Virus as medicine: Genetically engineered virus can cure cancer, scientist learn
A new study by UK scientists reveals that a genetically created herpes-based virus is an effective remedy against skin cancer. This virotherapy raises life expectancy for patients with aggressive melanoma and has fewer side effects than other treatments.
The worldwide study, which was led by the Institute of Cancer Research in the UK and published in the Journal of Clinical Oncology, says that an artificially created virus called T-VEC can provide skin cancer patients with more efficacious treatment.
Clinical trials have been going on for more than three years in 64 centers across the US, UK, Canada and South Africa. If further studies are also successful, the new drug will be more widely available by next year, the scientists predict according to the Guardian.
T-VEC is a modified herpes virus which multiplies inside cancer cells until they burst open. After destroying the cancer cell, the virus gets into surrounding area and triggers a secondary immune reaction against the tumor.
Dr Hayley Frend, science information manager at Cancer Research UK, commented: “Using a virus to both kill cancer cells and nudge the immune system into attacking them is exciting. Previous studies have shown T-VEC could benefit some people with advanced skin cancer, but this is the first study to prove an increase in survival.”
The virus is deprived of two key genes, which makes it impossible for it to replicate in healthy cells – so, normal cells detect and destroy T-VEC before it can cause damage. That means the virus is practically safe for patients.
During the research more than 400 patients were injected with the drug every two weeks for up to 18 months. They had flu-like symptoms after the first few injections, but on the whole such treatment has much milder side effects than other therapies.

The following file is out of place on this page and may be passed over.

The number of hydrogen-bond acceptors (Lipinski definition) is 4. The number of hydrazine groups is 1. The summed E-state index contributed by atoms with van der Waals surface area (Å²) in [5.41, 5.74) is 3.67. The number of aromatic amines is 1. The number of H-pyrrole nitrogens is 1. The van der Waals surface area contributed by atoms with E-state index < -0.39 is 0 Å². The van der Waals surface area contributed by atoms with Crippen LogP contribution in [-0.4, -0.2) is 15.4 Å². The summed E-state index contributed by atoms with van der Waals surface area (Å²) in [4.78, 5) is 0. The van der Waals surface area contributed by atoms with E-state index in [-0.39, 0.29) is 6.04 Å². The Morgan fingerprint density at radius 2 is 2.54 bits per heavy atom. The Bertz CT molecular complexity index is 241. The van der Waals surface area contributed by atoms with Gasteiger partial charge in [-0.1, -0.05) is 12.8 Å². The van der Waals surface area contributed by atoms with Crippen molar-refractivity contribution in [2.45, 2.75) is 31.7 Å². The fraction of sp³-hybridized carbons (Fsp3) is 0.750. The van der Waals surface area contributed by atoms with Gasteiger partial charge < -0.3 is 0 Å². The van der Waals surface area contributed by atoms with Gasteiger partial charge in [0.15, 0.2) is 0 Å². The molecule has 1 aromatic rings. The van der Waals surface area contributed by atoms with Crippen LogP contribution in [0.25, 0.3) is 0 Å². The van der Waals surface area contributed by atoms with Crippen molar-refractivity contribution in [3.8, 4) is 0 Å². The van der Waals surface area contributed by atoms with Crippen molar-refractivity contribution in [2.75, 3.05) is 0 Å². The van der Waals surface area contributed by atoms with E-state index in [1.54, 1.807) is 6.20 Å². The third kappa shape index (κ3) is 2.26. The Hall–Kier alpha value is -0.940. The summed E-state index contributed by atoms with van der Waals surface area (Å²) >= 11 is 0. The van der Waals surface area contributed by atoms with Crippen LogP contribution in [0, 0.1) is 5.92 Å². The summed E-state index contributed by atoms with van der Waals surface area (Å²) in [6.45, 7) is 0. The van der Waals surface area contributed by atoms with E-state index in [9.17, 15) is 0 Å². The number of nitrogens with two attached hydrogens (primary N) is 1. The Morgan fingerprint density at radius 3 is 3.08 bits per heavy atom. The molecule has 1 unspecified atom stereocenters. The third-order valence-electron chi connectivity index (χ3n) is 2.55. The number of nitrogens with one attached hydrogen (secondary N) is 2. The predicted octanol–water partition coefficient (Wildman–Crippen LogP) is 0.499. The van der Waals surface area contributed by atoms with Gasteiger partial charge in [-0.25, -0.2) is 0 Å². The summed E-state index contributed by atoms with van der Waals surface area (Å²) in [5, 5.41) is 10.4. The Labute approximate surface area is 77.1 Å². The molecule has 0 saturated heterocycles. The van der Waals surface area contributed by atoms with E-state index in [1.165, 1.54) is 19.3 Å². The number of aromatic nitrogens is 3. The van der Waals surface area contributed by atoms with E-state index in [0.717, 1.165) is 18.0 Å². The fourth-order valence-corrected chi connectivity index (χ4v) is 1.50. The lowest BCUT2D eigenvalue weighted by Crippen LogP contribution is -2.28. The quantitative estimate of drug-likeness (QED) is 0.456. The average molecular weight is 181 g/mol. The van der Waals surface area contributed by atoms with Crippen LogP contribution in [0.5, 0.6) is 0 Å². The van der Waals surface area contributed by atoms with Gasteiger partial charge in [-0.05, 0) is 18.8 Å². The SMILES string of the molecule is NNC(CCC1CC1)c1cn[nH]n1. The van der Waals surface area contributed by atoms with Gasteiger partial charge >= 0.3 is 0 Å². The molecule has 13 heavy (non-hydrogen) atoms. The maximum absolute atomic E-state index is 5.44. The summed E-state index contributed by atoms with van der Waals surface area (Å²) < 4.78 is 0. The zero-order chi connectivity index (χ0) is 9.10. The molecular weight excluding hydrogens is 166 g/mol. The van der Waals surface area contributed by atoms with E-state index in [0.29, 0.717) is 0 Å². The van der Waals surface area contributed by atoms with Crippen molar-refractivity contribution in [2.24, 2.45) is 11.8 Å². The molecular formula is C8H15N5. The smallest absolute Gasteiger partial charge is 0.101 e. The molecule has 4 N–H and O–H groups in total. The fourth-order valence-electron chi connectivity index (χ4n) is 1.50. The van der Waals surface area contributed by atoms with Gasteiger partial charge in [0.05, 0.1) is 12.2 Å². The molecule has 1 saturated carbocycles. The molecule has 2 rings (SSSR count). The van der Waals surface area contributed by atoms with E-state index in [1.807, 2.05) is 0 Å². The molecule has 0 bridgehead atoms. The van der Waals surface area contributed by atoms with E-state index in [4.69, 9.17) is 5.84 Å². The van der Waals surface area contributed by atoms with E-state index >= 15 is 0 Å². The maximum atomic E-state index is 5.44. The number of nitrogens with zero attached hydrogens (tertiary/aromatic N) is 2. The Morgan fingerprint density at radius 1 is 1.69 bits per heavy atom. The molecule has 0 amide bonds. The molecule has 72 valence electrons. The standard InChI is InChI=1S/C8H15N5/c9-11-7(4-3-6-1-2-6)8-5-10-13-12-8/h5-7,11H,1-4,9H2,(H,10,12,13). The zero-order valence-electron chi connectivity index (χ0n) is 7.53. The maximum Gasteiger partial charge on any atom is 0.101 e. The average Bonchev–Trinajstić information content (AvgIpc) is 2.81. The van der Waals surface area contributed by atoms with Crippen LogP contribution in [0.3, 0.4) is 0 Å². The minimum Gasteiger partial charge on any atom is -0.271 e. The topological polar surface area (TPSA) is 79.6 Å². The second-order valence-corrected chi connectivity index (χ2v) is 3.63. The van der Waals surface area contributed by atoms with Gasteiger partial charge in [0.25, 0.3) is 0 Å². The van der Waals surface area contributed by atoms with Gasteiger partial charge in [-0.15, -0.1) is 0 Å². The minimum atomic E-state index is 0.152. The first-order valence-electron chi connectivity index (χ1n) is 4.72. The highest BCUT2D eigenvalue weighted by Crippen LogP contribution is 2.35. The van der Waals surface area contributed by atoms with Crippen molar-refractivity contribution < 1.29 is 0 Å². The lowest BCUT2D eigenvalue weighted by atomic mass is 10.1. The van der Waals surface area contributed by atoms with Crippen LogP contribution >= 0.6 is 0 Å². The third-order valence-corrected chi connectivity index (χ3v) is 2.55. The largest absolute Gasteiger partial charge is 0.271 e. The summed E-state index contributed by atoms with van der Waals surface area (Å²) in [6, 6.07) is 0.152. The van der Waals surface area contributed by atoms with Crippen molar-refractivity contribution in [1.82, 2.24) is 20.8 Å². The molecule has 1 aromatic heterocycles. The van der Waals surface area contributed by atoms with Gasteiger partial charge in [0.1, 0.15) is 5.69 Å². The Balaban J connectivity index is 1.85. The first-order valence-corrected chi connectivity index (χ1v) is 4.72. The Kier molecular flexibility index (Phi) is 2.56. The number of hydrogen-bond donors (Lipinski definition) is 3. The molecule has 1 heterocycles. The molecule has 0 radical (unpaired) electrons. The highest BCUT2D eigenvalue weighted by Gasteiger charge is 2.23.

The scientists appreciate the results of the study as highly positive. Patients with stage three and early stage four melanoma lived on average for 41 months after T-VEC-therapy, while other people with the same stage of skin cancer lived for only 21.5 months. Ten percent of the patients had “complete remission” with no detectable symptoms of cancer – regarded as a cure if the patient is still cancer-free between three and five years after diagnosis.
“This is the big promise of this treatment. It’s the first time a virotherapy has been shown to be successful in a phase 3 trial,” Kevin Harrington, professor of biological cancer therapies at the Institute of Cancer Research London said, as cited by the Guardian.
“The results are especially encouraging, because all the patients had inoperable, relapsed or metastatic melanoma with no conventional treatment options available to them. They had disease that ranged from dozens to hundreds of deposits of melanoma on a limb all the way to patients where cancer had spread to the lungs and liver,” he added.
The scientists noticed one more interesting feature – the immune system after the T-VEC therapy becomes capable of detecting and attacking cancer throughout the body. As a result, even secondary tumors not infected also shrank or even disappeared. “It’s like an unmasking of the cancer,” explained Mr Harrington. “The patient’s immune system wakes up and attacks the cancer cells wherever they are in the body.”
If the success of virotherapy as a remedy against skin cancer is proved, it will give hope that the same methods will be effective in the treatment of other types of cancer.
The idea of curing cancer with viruses isn’t new – it emerged in the early 20th century. In 1949, 21 patients with Hodgkin’s lymphoma were injected with viral hepatitis. Seven people had temporary remission while one died and 13 others contracted hepatitis. Today, virotherapy is much safer due to genetic engineering, which allows for creating less dangerous versions of natural viruses.
“We may normally think of viruses as the enemies of mankind, but it’s their very ability to specifically infect and kill human cells that can make them such promising cancer treatments,” the Telegraph quoted Professor Paul Workman, CEO of the Institute of Cancer Research, London.
According to the “World Cancer Report 2014” published by the World Health Organization, 232,000 people across the world had skin cancer and 55,000 died of it in 2012. About 88 percent of patients live for more than five years after the detection of the disease, but life expectancy for aggressive forms of skin cancer with the illness spreading to other organs is much lower.